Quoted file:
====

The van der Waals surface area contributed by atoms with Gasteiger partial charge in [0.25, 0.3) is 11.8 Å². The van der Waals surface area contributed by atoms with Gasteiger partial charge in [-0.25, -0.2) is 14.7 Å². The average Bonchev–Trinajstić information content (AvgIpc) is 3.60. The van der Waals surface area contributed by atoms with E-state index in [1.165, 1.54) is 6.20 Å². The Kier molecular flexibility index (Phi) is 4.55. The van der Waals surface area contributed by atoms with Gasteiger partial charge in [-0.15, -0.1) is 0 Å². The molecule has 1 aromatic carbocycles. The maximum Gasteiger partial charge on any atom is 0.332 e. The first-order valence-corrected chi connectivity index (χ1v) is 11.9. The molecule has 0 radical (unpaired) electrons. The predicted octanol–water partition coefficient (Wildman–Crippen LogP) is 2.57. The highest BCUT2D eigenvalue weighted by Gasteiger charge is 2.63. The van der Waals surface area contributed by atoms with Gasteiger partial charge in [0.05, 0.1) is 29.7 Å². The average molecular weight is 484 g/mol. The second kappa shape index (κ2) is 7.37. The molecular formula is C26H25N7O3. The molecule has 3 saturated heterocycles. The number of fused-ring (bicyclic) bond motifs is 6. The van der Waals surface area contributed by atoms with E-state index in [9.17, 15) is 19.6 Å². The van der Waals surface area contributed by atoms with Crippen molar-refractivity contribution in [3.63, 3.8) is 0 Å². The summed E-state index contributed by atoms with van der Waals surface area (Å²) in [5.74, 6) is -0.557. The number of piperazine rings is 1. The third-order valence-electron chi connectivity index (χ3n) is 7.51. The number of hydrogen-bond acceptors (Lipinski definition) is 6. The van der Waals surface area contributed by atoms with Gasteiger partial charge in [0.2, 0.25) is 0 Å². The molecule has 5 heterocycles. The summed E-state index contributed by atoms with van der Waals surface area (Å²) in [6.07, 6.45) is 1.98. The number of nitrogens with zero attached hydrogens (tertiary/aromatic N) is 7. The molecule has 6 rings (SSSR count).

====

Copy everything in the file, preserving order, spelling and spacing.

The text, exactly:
The van der Waals surface area contributed by atoms with Gasteiger partial charge in [0.25, 0.3) is 11.8 Å². The van der Waals surface area contributed by atoms with Gasteiger partial charge in [-0.25, -0.2) is 14.7 Å². The average Bonchev–Trinajstić information content (AvgIpc) is 3.60. The van der Waals surface area contributed by atoms with E-state index in [1.165, 1.54) is 6.20 Å². The Kier molecular flexibility index (Phi) is 4.55. The van der Waals surface area contributed by atoms with Gasteiger partial charge in [-0.15, -0.1) is 0 Å². The molecule has 1 aromatic carbocycles. The maximum Gasteiger partial charge on any atom is 0.332 e. The first-order valence-corrected chi connectivity index (χ1v) is 11.9. The molecule has 0 radical (unpaired) electrons. The predicted octanol–water partition coefficient (Wildman–Crippen LogP) is 2.57. The highest BCUT2D eigenvalue weighted by Gasteiger charge is 2.63. The van der Waals surface area contributed by atoms with Gasteiger partial charge in [0.05, 0.1) is 29.7 Å². The average molecular weight is 484 g/mol. The second kappa shape index (κ2) is 7.37. The molecular formula is C26H25N7O3. The molecule has 3 saturated heterocycles. The number of fused-ring (bicyclic) bond motifs is 6. The van der Waals surface area contributed by atoms with E-state index in [9.17, 15) is 19.6 Å². The van der Waals surface area contributed by atoms with Crippen molar-refractivity contribution in [3.63, 3.8) is 0 Å². The summed E-state index contributed by atoms with van der Waals surface area (Å²) in [5.74, 6) is -0.557. The number of piperazine rings is 1. The third-order valence-electron chi connectivity index (χ3n) is 7.51. The number of hydrogen-bond acceptors (Lipinski definition) is 6. The van der Waals surface area contributed by atoms with Gasteiger partial charge in [0.2, 0.25) is 0 Å². The molecule has 5 heterocycles. The summed E-state index contributed by atoms with van der Waals surface area (Å²) in [6.07, 6.45) is 1.98. The number of nitrogens with zero attached hydrogens (tertiary/aromatic N) is 7. The molecule has 6 rings (SSSR count).